Early in the Eastern Playoff series, I think against the Cleveland when the C's Captain wrote on his boston blog
Nothing changes you like fatherhood.
You grow up a lot faster. You just mature -- the things you do off the court, every time you step outside. Every time you step on the court you feel like you’ve got something new to play for. After playing for yourself, your family, you’ve got another person in the world that you have to look after.
My daughter, Prianna Lee, turned two last month. I still remember being in the delivery room. Julie was in labor for six hours. I saw everything. I’ve never seen anything like that, probably as long as I’ve been on this Earth. It was probably the most amazing thing I’ve experienced.
Being a father, it helps you grow, put life in perspective knowing that this little one needs your eye, your teaching, your care for the rest of their life.
I think about it every time I wake up, every time I come home from practice. Now you get done with the game, you get done with practice, I can’t wait to get home and see my little daughter. No matter how your day is going, you go home, you see her, she comes running up to me and you forget all your worries.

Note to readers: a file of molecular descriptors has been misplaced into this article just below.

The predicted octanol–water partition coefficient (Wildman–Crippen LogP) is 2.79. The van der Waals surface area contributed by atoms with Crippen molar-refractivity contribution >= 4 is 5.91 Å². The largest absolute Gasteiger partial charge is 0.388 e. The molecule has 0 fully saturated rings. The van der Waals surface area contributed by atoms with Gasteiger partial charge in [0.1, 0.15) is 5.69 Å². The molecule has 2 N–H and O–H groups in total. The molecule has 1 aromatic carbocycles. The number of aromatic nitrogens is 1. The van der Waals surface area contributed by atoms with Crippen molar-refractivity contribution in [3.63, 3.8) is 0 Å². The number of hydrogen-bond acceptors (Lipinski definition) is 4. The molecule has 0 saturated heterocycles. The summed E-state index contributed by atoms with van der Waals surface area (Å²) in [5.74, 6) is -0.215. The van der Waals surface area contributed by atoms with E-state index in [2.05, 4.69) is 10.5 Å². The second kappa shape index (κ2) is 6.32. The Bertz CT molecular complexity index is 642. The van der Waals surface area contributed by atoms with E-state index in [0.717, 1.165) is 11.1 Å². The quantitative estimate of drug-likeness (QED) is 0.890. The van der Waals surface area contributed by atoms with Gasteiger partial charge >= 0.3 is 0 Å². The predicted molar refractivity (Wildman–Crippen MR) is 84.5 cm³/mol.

I’ve had bad days, bad games and she erases all that stuff for me. That’s the beauty of it. You don’t think about any of your worries when she’s in your arms and she’s giving you a hug because she doesn’t care about none of that stuff.
As told to Globe reporter Julian Benbow.
This sounds like he's done. Ready to retire. No longer wanted to play the game. That include the whole team. And suddenly they flip the switch sending Cleveland and Orlando to go home. I thought Paul Pierce think I should get a ring for daughter? In a world of professional basketball, maybe that is the sweetest thing that you can be done as a player. Can they send their bitter rival go home too?